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The SSCS Interview: Steve Baus of Baus Systems, LLC

It’s the Efficiency that Counts

Steve Baus

Steve Baus is a Partner in Baus Systems LLC, a software provider specializing in solutions to streamline the food industry supply chain. Their standalone software solution, StoreDEX, allows grocers and C-stores to electronically receive a Direct Store Delivery (DSD) invoice created by the hand-held terminal the distributor uses to scan the delivery. The invoice file is electronically delivered to the grocer or C-store’s back office system, including (in the interest of full disclosure) our own Computerized Daily Book (CDB).

DEX (Digital Exchange) is the standard—a universal commercial code—utilized by StoreDEX. After items are scanned, the vendor’s hand-held terminal is connected to a DEX “box” which is connected to the retailer’s PC. The delivery file (electronic invoice) resident in the hand-held device is then transferred to the PC using the DEX box and the StoreDEX software. Once the file is on the PC it can be converted to use by the retailer’s back office system (for additional information, visit www.storedex.com).

It’s no secret that the application of technology to the C-store operator’s daily processes drives store efficiencies. And because electronic invoicing and file transfer play a central role in this type of streamlining, we thought it would be worthwhile to catch up with someone who is positioned at the heart of these advances to get an insider’s perspective on the challenges that go into delivering them. Steve graciously agreed to the following conversation.

SSCS: How have you seen electronic processing and ordering evolve over the years? What market factors have helped drive it?

Steve Baus: When I began my involvement with DEX in 1990, only a few of the major grocery chains were using the standard. Over time more retailers began to adopt it as one option of electronic data interchange (EDI). This development was driven by a broader trend: improved mobile technology that provided the consumer greater functionality with lower costs. Suddenly, even the smallest distributors could justify a handheld computer system.

As a result, today most DSD distributors have the ability to create invoices electronically and send them to the retailer, through a number of formats including the DEX standard. We are at the point where the large grocery chains expect distributors to have this capability. In some cases the retailer won’t allow a distributor to become a trading partner unless that distributor can send the invoices using some form of EDI.

We’re moving to the point where the ability to perform electronic invoicing and ordering will just be assumed—and that day is not far away. Those that can’t leverage the technology will lose out on efficiency and perhaps be viewed as less than ideal trading partners because all sides benefit from electronic data exchange. Everyone wins. We’ve found that when stores make a strong case that the technology should be adopted, the distributors are far more likely to fall in line and provide a solution compatible with the retailer.

SSCS: Why did your company get involved in providing a DEX solution to the industry?

SB: We would occasionally get a call from a retailer looking to utilize a DEX solution. We would pass that information on to the appropriate party, but soon found there often wasn’t a solution for the smaller chains or individual stores.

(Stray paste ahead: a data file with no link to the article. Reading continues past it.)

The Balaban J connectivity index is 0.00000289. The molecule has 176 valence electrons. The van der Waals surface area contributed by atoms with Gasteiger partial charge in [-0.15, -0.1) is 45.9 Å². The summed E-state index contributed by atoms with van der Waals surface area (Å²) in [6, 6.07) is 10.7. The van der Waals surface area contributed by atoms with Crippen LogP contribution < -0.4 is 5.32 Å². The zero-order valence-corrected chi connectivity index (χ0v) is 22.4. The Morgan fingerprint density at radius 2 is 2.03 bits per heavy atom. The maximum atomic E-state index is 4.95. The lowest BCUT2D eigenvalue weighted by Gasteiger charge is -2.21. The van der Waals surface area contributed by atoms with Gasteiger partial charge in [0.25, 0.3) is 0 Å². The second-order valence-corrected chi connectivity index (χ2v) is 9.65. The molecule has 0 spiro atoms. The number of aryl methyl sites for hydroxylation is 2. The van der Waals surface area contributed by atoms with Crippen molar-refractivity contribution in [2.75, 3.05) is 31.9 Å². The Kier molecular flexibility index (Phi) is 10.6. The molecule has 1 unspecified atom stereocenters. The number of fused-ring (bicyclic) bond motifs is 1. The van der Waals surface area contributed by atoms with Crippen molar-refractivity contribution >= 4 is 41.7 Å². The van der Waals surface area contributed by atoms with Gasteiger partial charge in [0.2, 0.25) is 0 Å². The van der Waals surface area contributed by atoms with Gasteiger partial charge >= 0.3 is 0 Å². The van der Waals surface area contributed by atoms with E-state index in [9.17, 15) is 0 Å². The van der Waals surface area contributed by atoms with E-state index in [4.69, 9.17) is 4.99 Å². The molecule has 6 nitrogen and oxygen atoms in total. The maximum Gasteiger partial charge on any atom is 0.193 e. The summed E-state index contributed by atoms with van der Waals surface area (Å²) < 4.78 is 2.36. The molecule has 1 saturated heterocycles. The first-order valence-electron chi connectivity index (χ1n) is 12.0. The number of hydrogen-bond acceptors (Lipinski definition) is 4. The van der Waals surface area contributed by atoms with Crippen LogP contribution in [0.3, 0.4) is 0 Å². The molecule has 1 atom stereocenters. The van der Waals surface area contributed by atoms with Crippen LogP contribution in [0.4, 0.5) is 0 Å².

Around 2006 I got one such call from a single-site C-store owner in New Jersey who happened to have another job as a commercial pilot. He told me the time he spent entering invoices by hand was killing him. He knew that most of his distributors had the ability to electronically send him the data. All he wanted was a tool to get said data to import automatically into his accounting software. I told him our DSD distributor clients used an internal testing tool we had developed to test the DEX software and that I thought it would do most of what he needed if his accounting provider could handle the import. That’s how StoreDEX got its start.

SSCS: How does your company prepare for the changes you may have to face in electronic invoicing and ordering?

SB: Since our company is DEX-focused, I make sure I stay involved with the DEX working group, consisting of large distributors, store representatives, GS-1 members and technology companies. We work on updating the DEX standard, in general, usually with a monthly conference call. Currently the technology sub group is focusing on wireless transfers while the business group is working on updates to better handle issues such as taxes and traceability.

SSCS: As a provider of an electronic invoicing solution, what are the biggest challenges in getting your prospective customers to understand the benefit—to “see the light”—so to speak?

SB: For us, it’s getting the word out. I’m constantly surprised by how many retailers are unaware of DEX and the fact that we have a cost-effective solution that utilizes the standard. One of the items on the agenda of the DEX working group is to educate the industry regarding DEX functionality. I would expect that to be happening in the next year or so.

As far as getting customers to “see the light”, often they either immediately get the benefit or they don’t. We run into cases of retailers who have done back door receiving a certain way for many years and that’s just what they do; it’s hard to convince them otherwise. There’s also the fact that what we provide is so seamless it hardly calls attention to itself, so those expecting a lot of showy bells and whistles may be a little surprised. The data just gets there—it just happens—there isn’t a lot to see. It’s the efficiency that counts.

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